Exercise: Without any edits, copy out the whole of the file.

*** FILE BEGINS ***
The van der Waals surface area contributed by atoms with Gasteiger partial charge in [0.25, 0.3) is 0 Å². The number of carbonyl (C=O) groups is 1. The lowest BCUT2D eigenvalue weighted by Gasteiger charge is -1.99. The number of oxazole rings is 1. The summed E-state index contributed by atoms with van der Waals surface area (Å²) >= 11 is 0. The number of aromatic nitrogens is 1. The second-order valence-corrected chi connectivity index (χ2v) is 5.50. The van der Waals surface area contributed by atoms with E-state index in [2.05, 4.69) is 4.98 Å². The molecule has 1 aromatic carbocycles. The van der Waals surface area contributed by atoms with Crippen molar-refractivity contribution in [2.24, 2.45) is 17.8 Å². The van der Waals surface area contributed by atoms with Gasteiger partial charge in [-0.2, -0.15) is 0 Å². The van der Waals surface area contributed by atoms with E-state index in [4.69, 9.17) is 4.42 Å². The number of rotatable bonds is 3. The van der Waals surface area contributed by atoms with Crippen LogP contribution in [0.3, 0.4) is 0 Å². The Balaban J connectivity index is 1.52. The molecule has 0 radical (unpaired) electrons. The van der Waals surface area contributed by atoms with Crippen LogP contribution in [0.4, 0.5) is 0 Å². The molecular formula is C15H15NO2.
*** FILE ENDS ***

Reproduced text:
The van der Waals surface area contributed by atoms with Gasteiger partial charge in [0.25, 0.3) is 0 Å². The number of carbonyl (C=O) groups is 1. The lowest BCUT2D eigenvalue weighted by Gasteiger charge is -1.99. The number of oxazole rings is 1. The summed E-state index contributed by atoms with van der Waals surface area (Å²) >= 11 is 0. The number of aromatic nitrogens is 1. The second-order valence-corrected chi connectivity index (χ2v) is 5.50. The van der Waals surface area contributed by atoms with E-state index in [2.05, 4.69) is 4.98 Å². The molecule has 1 aromatic carbocycles. The van der Waals surface area contributed by atoms with Crippen molar-refractivity contribution in [2.24, 2.45) is 17.8 Å². The van der Waals surface area contributed by atoms with Gasteiger partial charge in [-0.2, -0.15) is 0 Å². The van der Waals surface area contributed by atoms with E-state index in [4.69, 9.17) is 4.42 Å². The number of rotatable bonds is 3. The van der Waals surface area contributed by atoms with Crippen LogP contribution in [0.3, 0.4) is 0 Å². The Balaban J connectivity index is 1.52. The molecule has 0 radical (unpaired) electrons. The van der Waals surface area contributed by atoms with Crippen LogP contribution in [0.4, 0.5) is 0 Å². The molecular formula is C15H15NO2.